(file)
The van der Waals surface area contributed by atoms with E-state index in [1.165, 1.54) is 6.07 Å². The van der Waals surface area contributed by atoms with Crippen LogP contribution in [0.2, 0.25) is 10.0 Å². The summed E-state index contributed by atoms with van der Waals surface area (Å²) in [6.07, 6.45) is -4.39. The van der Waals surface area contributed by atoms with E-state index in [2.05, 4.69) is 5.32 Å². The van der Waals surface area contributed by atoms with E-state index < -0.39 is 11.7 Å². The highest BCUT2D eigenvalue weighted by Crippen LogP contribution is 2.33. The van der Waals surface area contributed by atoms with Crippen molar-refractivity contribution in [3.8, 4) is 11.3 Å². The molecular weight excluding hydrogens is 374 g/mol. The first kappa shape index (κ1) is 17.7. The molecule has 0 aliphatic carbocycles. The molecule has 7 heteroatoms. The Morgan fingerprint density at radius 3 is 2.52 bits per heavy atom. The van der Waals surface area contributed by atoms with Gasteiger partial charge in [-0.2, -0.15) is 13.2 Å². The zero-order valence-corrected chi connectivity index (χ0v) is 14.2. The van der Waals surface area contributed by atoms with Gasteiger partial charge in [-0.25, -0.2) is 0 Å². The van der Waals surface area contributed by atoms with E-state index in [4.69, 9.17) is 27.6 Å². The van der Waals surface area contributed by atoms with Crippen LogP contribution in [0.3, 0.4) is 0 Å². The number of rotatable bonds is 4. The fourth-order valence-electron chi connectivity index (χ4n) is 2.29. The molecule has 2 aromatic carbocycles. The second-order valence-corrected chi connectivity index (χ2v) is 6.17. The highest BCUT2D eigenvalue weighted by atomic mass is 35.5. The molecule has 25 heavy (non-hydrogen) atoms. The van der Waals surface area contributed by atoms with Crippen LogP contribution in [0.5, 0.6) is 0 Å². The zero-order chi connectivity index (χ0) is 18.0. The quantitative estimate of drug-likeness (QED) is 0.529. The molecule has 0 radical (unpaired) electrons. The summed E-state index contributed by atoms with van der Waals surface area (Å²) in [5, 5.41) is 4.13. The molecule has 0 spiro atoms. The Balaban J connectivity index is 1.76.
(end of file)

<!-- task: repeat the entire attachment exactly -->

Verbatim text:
The van der Waals surface area contributed by atoms with E-state index in [1.165, 1.54) is 6.07 Å². The van der Waals surface area contributed by atoms with Crippen LogP contribution in [0.2, 0.25) is 10.0 Å². The summed E-state index contributed by atoms with van der Waals surface area (Å²) in [6.07, 6.45) is -4.39. The van der Waals surface area contributed by atoms with E-state index in [2.05, 4.69) is 5.32 Å². The van der Waals surface area contributed by atoms with E-state index < -0.39 is 11.7 Å². The highest BCUT2D eigenvalue weighted by Crippen LogP contribution is 2.33. The van der Waals surface area contributed by atoms with Crippen molar-refractivity contribution in [3.8, 4) is 11.3 Å². The molecular weight excluding hydrogens is 374 g/mol. The first kappa shape index (κ1) is 17.7. The molecule has 0 aliphatic carbocycles. The molecule has 7 heteroatoms. The Morgan fingerprint density at radius 3 is 2.52 bits per heavy atom. The van der Waals surface area contributed by atoms with Gasteiger partial charge in [-0.2, -0.15) is 13.2 Å². The zero-order valence-corrected chi connectivity index (χ0v) is 14.2. The van der Waals surface area contributed by atoms with Gasteiger partial charge in [-0.25, -0.2) is 0 Å². The van der Waals surface area contributed by atoms with E-state index in [4.69, 9.17) is 27.6 Å². The van der Waals surface area contributed by atoms with Crippen LogP contribution in [0.3, 0.4) is 0 Å². The number of rotatable bonds is 4. The fourth-order valence-electron chi connectivity index (χ4n) is 2.29. The molecule has 2 aromatic carbocycles. The second-order valence-corrected chi connectivity index (χ2v) is 6.17. The highest BCUT2D eigenvalue weighted by atomic mass is 35.5. The molecule has 25 heavy (non-hydrogen) atoms. The van der Waals surface area contributed by atoms with Crippen LogP contribution in [0.5, 0.6) is 0 Å². The zero-order chi connectivity index (χ0) is 18.0. The quantitative estimate of drug-likeness (QED) is 0.529. The molecule has 0 radical (unpaired) electrons. The summed E-state index contributed by atoms with van der Waals surface area (Å²) in [5, 5.41) is 4.13. The molecule has 0 spiro atoms. The Balaban J connectivity index is 1.76.